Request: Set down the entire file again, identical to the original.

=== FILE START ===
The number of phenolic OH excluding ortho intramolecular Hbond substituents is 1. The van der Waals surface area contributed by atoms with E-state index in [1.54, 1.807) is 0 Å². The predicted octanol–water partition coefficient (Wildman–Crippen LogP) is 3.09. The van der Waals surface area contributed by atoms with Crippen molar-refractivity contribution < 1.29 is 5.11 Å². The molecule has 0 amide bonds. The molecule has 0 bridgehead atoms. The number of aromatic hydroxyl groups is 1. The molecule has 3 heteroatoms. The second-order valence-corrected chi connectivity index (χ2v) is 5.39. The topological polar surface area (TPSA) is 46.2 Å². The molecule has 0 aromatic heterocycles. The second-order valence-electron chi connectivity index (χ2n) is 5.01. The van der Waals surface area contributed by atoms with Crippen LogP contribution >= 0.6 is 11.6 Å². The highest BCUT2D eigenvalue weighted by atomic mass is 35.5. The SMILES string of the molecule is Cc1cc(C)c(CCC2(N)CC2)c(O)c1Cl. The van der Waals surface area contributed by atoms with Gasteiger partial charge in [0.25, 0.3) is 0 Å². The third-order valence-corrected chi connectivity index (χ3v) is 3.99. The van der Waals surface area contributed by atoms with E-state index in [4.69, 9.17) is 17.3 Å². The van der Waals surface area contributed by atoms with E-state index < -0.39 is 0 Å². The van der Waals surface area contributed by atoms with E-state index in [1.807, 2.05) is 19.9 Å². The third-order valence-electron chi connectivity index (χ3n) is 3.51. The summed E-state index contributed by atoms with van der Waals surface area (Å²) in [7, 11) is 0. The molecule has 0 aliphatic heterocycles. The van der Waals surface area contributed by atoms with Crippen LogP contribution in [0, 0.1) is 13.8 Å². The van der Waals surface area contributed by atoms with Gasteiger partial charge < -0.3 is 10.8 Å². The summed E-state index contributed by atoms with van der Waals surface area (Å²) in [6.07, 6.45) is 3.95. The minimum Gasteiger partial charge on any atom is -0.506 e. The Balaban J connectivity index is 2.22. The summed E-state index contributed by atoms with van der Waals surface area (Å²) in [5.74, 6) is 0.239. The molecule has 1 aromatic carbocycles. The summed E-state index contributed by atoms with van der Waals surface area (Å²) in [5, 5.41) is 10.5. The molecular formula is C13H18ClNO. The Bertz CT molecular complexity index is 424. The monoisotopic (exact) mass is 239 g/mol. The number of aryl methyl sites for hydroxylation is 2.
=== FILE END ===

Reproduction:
The number of phenolic OH excluding ortho intramolecular Hbond substituents is 1. The van der Waals surface area contributed by atoms with E-state index in [1.54, 1.807) is 0 Å². The predicted octanol–water partition coefficient (Wildman–Crippen LogP) is 3.09. The van der Waals surface area contributed by atoms with Crippen molar-refractivity contribution < 1.29 is 5.11 Å². The molecule has 0 amide bonds. The molecule has 0 bridgehead atoms. The number of aromatic hydroxyl groups is 1. The molecule has 3 heteroatoms. The second-order valence-corrected chi connectivity index (χ2v) is 5.39. The topological polar surface area (TPSA) is 46.2 Å². The molecule has 0 aromatic heterocycles. The second-order valence-electron chi connectivity index (χ2n) is 5.01. The van der Waals surface area contributed by atoms with Crippen LogP contribution >= 0.6 is 11.6 Å². The highest BCUT2D eigenvalue weighted by atomic mass is 35.5. The SMILES string of the molecule is Cc1cc(C)c(CCC2(N)CC2)c(O)c1Cl. The van der Waals surface area contributed by atoms with Gasteiger partial charge in [0.25, 0.3) is 0 Å². The third-order valence-corrected chi connectivity index (χ3v) is 3.99. The van der Waals surface area contributed by atoms with E-state index in [4.69, 9.17) is 17.3 Å². The van der Waals surface area contributed by atoms with E-state index < -0.39 is 0 Å². The van der Waals surface area contributed by atoms with E-state index in [1.807, 2.05) is 19.9 Å². The third-order valence-electron chi connectivity index (χ3n) is 3.51. The summed E-state index contributed by atoms with van der Waals surface area (Å²) in [7, 11) is 0. The molecule has 0 aliphatic heterocycles. The van der Waals surface area contributed by atoms with Crippen LogP contribution in [0, 0.1) is 13.8 Å². The van der Waals surface area contributed by atoms with Gasteiger partial charge < -0.3 is 10.8 Å². The summed E-state index contributed by atoms with van der Waals surface area (Å²) in [6.07, 6.45) is 3.95. The minimum Gasteiger partial charge on any atom is -0.506 e. The Balaban J connectivity index is 2.22. The summed E-state index contributed by atoms with van der Waals surface area (Å²) in [5.74, 6) is 0.239. The molecule has 1 aromatic carbocycles. The summed E-state index contributed by atoms with van der Waals surface area (Å²) in [5, 5.41) is 10.5. The molecular formula is C13H18ClNO. The Bertz CT molecular complexity index is 424. The monoisotopic (exact) mass is 239 g/mol. The number of aryl methyl sites for hydroxylation is 2.